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The war on Polio - Essay Example

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Date The War on Polio Polio became a concern to the United States during the Second World War when the U.S solders that were operating in North Africa were greatly affected by the disease. Even though the disease has a much longer history, it became a major challenge in the United States during World War II…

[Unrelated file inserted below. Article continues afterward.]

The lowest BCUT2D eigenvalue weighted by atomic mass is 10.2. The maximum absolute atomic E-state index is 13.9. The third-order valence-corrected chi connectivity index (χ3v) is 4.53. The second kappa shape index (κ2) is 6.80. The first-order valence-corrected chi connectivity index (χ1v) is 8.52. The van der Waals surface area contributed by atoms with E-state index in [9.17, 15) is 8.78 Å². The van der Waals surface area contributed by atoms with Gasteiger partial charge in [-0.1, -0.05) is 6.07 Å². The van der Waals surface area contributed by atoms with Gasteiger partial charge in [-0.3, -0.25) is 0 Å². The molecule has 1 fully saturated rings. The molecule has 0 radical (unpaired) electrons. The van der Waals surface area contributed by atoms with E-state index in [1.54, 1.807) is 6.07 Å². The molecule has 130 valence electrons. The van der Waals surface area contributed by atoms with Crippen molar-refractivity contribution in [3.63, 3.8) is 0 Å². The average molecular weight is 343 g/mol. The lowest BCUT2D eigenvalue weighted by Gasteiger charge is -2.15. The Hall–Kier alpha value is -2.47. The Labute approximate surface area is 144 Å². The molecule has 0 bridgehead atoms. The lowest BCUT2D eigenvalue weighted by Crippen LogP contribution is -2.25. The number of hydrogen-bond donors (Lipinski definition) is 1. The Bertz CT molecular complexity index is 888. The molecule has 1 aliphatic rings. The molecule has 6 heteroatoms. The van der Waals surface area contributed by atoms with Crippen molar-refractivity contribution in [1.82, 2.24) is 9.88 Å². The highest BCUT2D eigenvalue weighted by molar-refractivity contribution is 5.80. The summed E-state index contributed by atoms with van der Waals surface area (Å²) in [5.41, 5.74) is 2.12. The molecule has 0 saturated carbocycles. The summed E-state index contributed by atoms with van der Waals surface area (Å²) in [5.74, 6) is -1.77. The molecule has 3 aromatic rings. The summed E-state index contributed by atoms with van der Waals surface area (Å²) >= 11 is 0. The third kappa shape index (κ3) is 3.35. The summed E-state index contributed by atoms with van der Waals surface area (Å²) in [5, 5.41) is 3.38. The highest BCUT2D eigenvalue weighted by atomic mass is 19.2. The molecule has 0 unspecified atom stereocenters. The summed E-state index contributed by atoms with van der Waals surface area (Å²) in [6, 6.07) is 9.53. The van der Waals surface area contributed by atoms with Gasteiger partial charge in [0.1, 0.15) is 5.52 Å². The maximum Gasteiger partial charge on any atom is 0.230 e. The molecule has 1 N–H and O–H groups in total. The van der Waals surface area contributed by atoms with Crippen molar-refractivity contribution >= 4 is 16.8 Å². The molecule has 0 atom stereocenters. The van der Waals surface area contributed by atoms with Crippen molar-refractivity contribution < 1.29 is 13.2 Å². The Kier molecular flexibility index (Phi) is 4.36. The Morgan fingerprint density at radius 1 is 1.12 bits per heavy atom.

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Download file to see previous pages President Roosevelt thereby established the Warm Springs Foundation; a polio hydrotherapy center. The organization grew rapidly since it received much support and funding from several sectors. At the time of Roosevelt’s death in 1945, the foundation had already been transformed into the National Foundation which had become a strong organization dealing with voluntary health issues and funding polio research in the United States. In 1948, a significant discovery was made in the United States in relation to the fight against polio. The discovery was made by John Enders with a team of scientists from Harvard University. It was discovered that the virus which caused polio could be cultivated in the non-nervous tissues of the body. This important breakthrough led to the subsequent manufacture of the Polio vaccine. Jonas Salk took a keen interest in this realization and created the formalin-inactive virus that became known as the Salk’s vaccine. Before its release into the market, the vaccine underwent very intensive trials and authorizations in a bid to ensure that it could safely and effectively immunize people against the polio virus. Even though other vaccines became accepted for use against the Polio virus, the Salk vaccine was largely adopted in the United States in the fight against the disease. For instance, Albert Sabin came up with an Oral Poliovirus Vaccine (OPV) in 1948 which was extensively used across the world throughout the next two decades. The OPV eventually ousted Salk’s IPV as the choice vaccine in the United States. This was basically out of the fact that OPV was administered orally and not through injection. Secondly, OPV used a powerful mechanism called “herd immunity” which could effectively provide immunity to unvaccinated people living near those already vaccinated. Even though the challenge of polio was much addressed in the United States, there was still the danger of the virus since frequent epidemics were a common occurrence in many parts of North Africa and Europe in the post-World War II days. In the mid-1950s the two vaccines effectively helped in combating the menace hitherto realized as a result of the polio virus (Orr 78). IPV and OPV have eradicated most cases of polio from several regions across the world. It must be admitted that the fight against polio is one of the most successful battles ever launched in the history of medicine and healthcare. In the developed world like the United States, it can effectively be stated that polio is no longer a great challenge compared to some of the emerging healthcare issues. However in certain parts of the world, polio is still a major challenge given the remoteness of these areas which limits their accessibility to the polio vaccines. In any case, the few cases of polio normally reported in the United States are basically imported from the developing world where the disease could still be a challenge. The war against polio might not have been a really smooth affair throughout the long timeframe. Many challenges always characterized the undertaking from the onset of the research on the vaccines. These challenges range from the post-polio syndrome to the financial aspects in dealing with the challenge in the developing world. Nevertheless, amid all these limitations, it can be well argued that the research ...Download file to see next pagesRead More
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